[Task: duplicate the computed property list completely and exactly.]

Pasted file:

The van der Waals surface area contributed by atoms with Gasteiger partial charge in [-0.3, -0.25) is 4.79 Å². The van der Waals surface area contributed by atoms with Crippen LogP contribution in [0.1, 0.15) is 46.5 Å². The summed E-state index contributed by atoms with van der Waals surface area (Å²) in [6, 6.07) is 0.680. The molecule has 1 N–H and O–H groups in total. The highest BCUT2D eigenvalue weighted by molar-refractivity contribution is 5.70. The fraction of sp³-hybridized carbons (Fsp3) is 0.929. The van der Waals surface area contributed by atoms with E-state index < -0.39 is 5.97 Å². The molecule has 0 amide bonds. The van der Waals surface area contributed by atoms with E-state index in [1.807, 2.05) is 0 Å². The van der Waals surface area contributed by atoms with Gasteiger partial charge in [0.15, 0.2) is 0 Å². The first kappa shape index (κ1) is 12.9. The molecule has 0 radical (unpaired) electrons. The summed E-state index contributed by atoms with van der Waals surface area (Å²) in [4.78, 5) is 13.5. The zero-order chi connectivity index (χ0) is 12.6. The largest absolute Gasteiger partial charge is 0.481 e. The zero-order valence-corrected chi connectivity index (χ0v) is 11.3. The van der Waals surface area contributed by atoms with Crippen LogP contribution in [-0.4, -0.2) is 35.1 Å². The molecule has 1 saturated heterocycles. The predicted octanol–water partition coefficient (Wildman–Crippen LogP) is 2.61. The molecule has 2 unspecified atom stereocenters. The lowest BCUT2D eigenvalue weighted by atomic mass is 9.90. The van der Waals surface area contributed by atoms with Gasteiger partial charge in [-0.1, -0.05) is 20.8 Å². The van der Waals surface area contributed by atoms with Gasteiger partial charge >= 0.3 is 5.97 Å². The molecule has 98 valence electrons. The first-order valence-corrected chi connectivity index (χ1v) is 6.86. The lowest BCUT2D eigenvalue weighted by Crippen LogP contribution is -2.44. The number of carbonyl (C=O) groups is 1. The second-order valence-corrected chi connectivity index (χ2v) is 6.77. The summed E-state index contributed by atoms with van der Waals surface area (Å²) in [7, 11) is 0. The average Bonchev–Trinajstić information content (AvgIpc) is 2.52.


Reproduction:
The van der Waals surface area contributed by atoms with Gasteiger partial charge in [-0.3, -0.25) is 4.79 Å². The van der Waals surface area contributed by atoms with Crippen LogP contribution in [0.1, 0.15) is 46.5 Å². The summed E-state index contributed by atoms with van der Waals surface area (Å²) in [6, 6.07) is 0.680. The molecule has 1 N–H and O–H groups in total. The highest BCUT2D eigenvalue weighted by molar-refractivity contribution is 5.70. The fraction of sp³-hybridized carbons (Fsp3) is 0.929. The van der Waals surface area contributed by atoms with E-state index < -0.39 is 5.97 Å². The molecule has 0 amide bonds. The van der Waals surface area contributed by atoms with E-state index in [1.807, 2.05) is 0 Å². The van der Waals surface area contributed by atoms with Gasteiger partial charge in [0.15, 0.2) is 0 Å². The first kappa shape index (κ1) is 12.9. The molecule has 0 radical (unpaired) electrons. The summed E-state index contributed by atoms with van der Waals surface area (Å²) in [4.78, 5) is 13.5. The zero-order chi connectivity index (χ0) is 12.6. The largest absolute Gasteiger partial charge is 0.481 e. The zero-order valence-corrected chi connectivity index (χ0v) is 11.3. The van der Waals surface area contributed by atoms with Crippen LogP contribution in [-0.4, -0.2) is 35.1 Å². The molecule has 1 saturated heterocycles. The predicted octanol–water partition coefficient (Wildman–Crippen LogP) is 2.61. The molecule has 2 unspecified atom stereocenters. The lowest BCUT2D eigenvalue weighted by atomic mass is 9.90. The van der Waals surface area contributed by atoms with Gasteiger partial charge in [-0.1, -0.05) is 20.8 Å². The van der Waals surface area contributed by atoms with Gasteiger partial charge >= 0.3 is 5.97 Å². The molecule has 98 valence electrons. The first-order valence-corrected chi connectivity index (χ1v) is 6.86. The lowest BCUT2D eigenvalue weighted by Crippen LogP contribution is -2.44. The number of carbonyl (C=O) groups is 1. The second-order valence-corrected chi connectivity index (χ2v) is 6.77. The summed E-state index contributed by atoms with van der Waals surface area (Å²) in [7, 11) is 0. The average Bonchev–Trinajstić information content (AvgIpc) is 2.52.